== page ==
My Stoma Bag Taught Me To Love My Body
When Hattie woke up from emergency surgery with a stoma bag, her relationship with her body changed in a big way
I was 19 years old when I woke up after a three-hour emergency surgery to have my large bowel removed. I looked down at my stomach and saw a stoma bag. I had been rushed into theatre with a perforated bowel, due to ulcerative colitis, a form of inflammatory bowel disease – a disease that I didn’t know I even had – and when I woke up, I felt like my entire world had crashed down beneath me.
I was a young, severely self-conscious teenager. I had spent my teens battling an eating disorder, and I had never had a healthy relationship with my body. I would hide it away, ashamed of how I looked.
I would wear baggy clothes and hide my body away during sex, embarrassed about how I looked – even though there was nothing wrong with me. And so, when I awoke with a stoma bag, I felt even worse about myself. I felt ugly. I was in a long-term relationship, but I convinced myself that he would now leave – who would want me with a bag attached to my stomach?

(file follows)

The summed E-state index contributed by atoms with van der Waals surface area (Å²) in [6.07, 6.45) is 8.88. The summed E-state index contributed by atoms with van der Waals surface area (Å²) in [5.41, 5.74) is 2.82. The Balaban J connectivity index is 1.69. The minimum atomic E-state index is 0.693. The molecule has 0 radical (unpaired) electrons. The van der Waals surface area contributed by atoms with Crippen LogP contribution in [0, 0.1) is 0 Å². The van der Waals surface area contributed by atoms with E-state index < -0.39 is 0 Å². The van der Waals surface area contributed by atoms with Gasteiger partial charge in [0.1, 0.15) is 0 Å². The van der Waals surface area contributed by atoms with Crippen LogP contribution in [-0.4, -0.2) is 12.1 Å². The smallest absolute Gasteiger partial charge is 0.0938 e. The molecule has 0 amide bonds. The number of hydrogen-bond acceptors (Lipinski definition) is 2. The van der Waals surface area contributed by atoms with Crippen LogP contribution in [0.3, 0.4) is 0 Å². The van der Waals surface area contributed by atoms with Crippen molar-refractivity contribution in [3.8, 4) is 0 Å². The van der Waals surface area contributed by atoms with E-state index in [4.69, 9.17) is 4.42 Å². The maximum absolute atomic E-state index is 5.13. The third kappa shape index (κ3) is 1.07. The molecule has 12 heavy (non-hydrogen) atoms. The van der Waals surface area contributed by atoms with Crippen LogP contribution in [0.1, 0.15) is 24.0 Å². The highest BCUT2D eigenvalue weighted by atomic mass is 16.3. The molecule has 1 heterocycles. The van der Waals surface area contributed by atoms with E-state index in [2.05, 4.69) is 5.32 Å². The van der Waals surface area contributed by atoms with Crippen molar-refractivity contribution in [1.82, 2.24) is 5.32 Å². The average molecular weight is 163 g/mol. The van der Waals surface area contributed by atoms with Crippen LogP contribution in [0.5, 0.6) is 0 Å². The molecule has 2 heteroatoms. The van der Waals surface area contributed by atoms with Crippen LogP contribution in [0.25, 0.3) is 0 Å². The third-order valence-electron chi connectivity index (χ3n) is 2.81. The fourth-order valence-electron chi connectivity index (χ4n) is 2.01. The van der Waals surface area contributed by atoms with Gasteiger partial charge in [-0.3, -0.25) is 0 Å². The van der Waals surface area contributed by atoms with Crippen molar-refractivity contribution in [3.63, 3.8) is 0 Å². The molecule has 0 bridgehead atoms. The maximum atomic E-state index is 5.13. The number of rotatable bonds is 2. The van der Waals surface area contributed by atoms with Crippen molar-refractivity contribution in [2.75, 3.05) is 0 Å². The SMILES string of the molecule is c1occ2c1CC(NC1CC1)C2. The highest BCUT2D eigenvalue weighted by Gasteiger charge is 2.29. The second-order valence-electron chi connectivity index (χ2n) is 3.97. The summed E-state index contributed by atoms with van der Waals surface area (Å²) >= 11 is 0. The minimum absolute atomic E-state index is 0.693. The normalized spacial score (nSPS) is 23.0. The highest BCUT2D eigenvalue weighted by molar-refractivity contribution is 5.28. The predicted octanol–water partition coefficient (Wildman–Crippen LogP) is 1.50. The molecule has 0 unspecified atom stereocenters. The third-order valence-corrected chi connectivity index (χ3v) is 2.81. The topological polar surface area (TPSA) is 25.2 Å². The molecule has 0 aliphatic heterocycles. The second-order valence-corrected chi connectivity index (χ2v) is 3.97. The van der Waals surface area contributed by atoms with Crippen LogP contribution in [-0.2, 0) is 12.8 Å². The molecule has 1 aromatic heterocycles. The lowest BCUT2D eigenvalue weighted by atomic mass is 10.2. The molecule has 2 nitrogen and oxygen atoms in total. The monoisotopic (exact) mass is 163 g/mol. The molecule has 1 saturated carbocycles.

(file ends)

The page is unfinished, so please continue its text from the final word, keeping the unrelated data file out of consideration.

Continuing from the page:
I left the hospital after ten days in recovery, and I remember getting home, looking in the mirror and wanting to cry. I was met with my reflection: a severely ill-looking girl, with a large scar down her stomach and a bag sat next to it. What had happened to my body?
I spent six weeks not being able to look at the bag. I would ask my mum to change it for me, because looking down at my stomach made me want to break down. But of course, I couldn’t do that forever. I had to do it myself eventually. And so, after six weeks, I found the strength within me to do so. I remember looking down at my stomach, shaking. But changing the bag wasn’t half as difficult to do as I’d thought, and I started doing it myself regularly, trying to get my independence back. And eventually, as I changed the bag daily, I started to get used to the bag – and the stoma beneath it. And the more I got used to it, the more I started to accept it.